Is it acceptable to pre-empt a headache and fatigue and pop paracetamol pills during suhour time to ward off caffeine, nicotine and sugar withdrawals?
The jury is out on the practice. Health care practitioners, meanwhile, give contradictory responses.
Dr Mohammad Arif, internal medicine specialist at Aster Hospital, Dubai said it was safe for people to have an over-the-counter painkiller during suhour: “In order to acclimate the body to long hours of fasting, people sometimes do have paracetamol.
“For up to 70kg of weight taking two tablets and 50kg of weight up to one tablet during Suhour is not harmful. Usually the impact of the paracetamol lasts for five to six hours, which takes people through the most active part of the day.
“People have it only for a couple of days, until the body adapts to being without tea, coffee or sugar for long periods. I sometimes have a pain killer in the first few days myself to cope with the fatigue.”
However, Dr Arun Kumar Sharma, medical director and specialist neurologist at the Emirates Hospital Clinics cautioned people against indiscriminate consumption of paracetamols.
“These medicines may be available over the counter, but are painkillers and no medication must ever be taken without the evidence of a symptom. Pain-killers are symptomatic and prescribed only when headache, bodyache or fatigue symptoms appear and these do not have a preventive function.”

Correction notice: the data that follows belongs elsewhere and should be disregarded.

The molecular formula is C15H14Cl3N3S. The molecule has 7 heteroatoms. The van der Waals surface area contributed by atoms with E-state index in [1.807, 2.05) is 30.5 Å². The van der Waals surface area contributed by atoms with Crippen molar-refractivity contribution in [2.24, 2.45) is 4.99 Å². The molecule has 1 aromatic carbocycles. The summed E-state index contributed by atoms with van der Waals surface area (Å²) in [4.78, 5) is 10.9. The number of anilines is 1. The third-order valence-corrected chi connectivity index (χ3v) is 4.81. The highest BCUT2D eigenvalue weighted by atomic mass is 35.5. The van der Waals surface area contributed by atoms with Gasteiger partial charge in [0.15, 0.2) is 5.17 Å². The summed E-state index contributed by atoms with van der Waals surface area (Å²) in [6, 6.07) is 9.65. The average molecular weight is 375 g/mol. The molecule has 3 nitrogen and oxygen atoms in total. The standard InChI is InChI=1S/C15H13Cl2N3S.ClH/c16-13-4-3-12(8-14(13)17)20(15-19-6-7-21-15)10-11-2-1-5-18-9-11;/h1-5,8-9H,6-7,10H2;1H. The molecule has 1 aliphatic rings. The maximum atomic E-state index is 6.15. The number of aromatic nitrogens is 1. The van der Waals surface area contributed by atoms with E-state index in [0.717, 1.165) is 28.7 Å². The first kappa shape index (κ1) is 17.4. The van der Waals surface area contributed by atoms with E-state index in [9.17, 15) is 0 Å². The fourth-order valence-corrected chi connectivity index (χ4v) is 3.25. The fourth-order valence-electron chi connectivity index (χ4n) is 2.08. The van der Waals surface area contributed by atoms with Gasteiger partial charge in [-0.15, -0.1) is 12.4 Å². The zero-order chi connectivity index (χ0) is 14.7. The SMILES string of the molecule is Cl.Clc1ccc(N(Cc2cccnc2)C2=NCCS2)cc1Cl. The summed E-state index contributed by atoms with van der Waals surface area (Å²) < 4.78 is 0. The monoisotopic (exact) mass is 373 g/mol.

Citing a study conducted by the UK’s National Clinics in 2016, Dr Sharma said: “Paracetamols that people consider as the first step in pain management are very dangerous medicines as it has been found that nearly 74 per cent first time users with a single pill have reported gastro-intestinal (GI) bleeding.
“If an individual has any abrasions in the GI tract or unbeknown to him has a peptic ulcer, taking a paracetamol without any pain, can irritate the lining of the stomach and aggravate an ulcer resulting in GI bleeding.
“This research conducted in UK was a combined or collated report based on a cohort of 5 studies conducted on people who were in a habit of taking paracetamols to pre-empt pain,” he added.
Besides the GI bleeding risk, indiscriminate use of paracetamols for those who already have co-morbidities like cardio vascular disease, high blood pressure could aggravate their conditions.
“The study results showed that nearly 47 per cent of users showed side effects from consuming paracetamols without supervision, 36 per cent reported GI bleeding. Certain advanced age group of people who are already predisposed to certain age-related condition must not pop such pills indiscriminately,” he warned.
Rania Al Hashimi, a Jordanian visiting Dubai, said: “I have been in a habit of popping two pills of paracetamol on the first two days of Ramadan after Suhour for at least 15 years. I am strongly addicted to coffee and need a sugar fix as well.
“So during the Holy Month, until my body gets used to the new routine, I take the pain killers and it has seen me through the first week of fasting without any incident.”
Seema Jallal, an Indian living in Dubai, said: “I used to have terrible caffeine withdrawal symptoms for the first two or three days of Ramadan as I am used to having at least three or four cups of tea in the morning.
“In the last four years ever since I started popping two paracetamols with caffeine during suhour along with my antacid tablets, I have done exceedingly well.
“Although my distress lasted only two days of fasting, now I have these two pills throughout Ramadan after suhour and have had no complaints of any headache or fatigue. I checked with my gastroenterologist and he gave me the go ahead for it.”